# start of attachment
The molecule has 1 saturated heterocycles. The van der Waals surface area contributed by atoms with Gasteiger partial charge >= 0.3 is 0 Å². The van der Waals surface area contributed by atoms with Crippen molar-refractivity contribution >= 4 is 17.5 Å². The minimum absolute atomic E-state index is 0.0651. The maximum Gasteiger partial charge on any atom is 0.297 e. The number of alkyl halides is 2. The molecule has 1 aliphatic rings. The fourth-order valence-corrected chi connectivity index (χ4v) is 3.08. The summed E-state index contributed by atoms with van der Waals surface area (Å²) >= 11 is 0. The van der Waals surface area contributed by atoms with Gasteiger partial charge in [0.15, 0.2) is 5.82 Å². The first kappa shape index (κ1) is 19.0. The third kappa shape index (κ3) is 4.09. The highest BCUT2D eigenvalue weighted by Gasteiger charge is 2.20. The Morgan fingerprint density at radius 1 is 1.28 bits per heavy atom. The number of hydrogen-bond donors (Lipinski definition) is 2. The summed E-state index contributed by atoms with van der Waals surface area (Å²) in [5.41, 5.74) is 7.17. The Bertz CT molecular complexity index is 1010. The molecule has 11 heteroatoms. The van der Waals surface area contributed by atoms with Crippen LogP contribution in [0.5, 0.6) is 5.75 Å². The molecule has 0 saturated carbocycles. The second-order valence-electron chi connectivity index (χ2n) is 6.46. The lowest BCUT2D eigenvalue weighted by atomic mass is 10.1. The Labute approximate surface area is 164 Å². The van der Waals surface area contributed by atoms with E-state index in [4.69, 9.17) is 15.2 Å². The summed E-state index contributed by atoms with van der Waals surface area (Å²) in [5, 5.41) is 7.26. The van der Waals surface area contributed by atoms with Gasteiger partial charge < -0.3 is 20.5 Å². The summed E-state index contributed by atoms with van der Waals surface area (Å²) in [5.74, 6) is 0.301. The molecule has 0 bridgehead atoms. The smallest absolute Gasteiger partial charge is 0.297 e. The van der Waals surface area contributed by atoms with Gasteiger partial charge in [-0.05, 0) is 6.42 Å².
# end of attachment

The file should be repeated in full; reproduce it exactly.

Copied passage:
The molecule has 1 saturated heterocycles. The van der Waals surface area contributed by atoms with Gasteiger partial charge >= 0.3 is 0 Å². The van der Waals surface area contributed by atoms with Crippen molar-refractivity contribution >= 4 is 17.5 Å². The minimum absolute atomic E-state index is 0.0651. The maximum Gasteiger partial charge on any atom is 0.297 e. The number of alkyl halides is 2. The molecule has 1 aliphatic rings. The fourth-order valence-corrected chi connectivity index (χ4v) is 3.08. The summed E-state index contributed by atoms with van der Waals surface area (Å²) >= 11 is 0. The van der Waals surface area contributed by atoms with Gasteiger partial charge in [0.15, 0.2) is 5.82 Å². The first kappa shape index (κ1) is 19.0. The third kappa shape index (κ3) is 4.09. The highest BCUT2D eigenvalue weighted by Gasteiger charge is 2.20. The Morgan fingerprint density at radius 1 is 1.28 bits per heavy atom. The number of hydrogen-bond donors (Lipinski definition) is 2. The summed E-state index contributed by atoms with van der Waals surface area (Å²) in [5.41, 5.74) is 7.17. The Bertz CT molecular complexity index is 1010. The molecule has 11 heteroatoms. The van der Waals surface area contributed by atoms with Crippen LogP contribution in [0.5, 0.6) is 5.75 Å². The molecule has 0 saturated carbocycles. The second-order valence-electron chi connectivity index (χ2n) is 6.46. The lowest BCUT2D eigenvalue weighted by atomic mass is 10.1. The Labute approximate surface area is 164 Å². The van der Waals surface area contributed by atoms with E-state index in [4.69, 9.17) is 15.2 Å². The summed E-state index contributed by atoms with van der Waals surface area (Å²) in [5, 5.41) is 7.26. The van der Waals surface area contributed by atoms with Gasteiger partial charge < -0.3 is 20.5 Å². The summed E-state index contributed by atoms with van der Waals surface area (Å²) in [5.74, 6) is 0.301. The molecule has 0 bridgehead atoms. The smallest absolute Gasteiger partial charge is 0.297 e. The van der Waals surface area contributed by atoms with Gasteiger partial charge in [-0.05, 0) is 6.42 Å².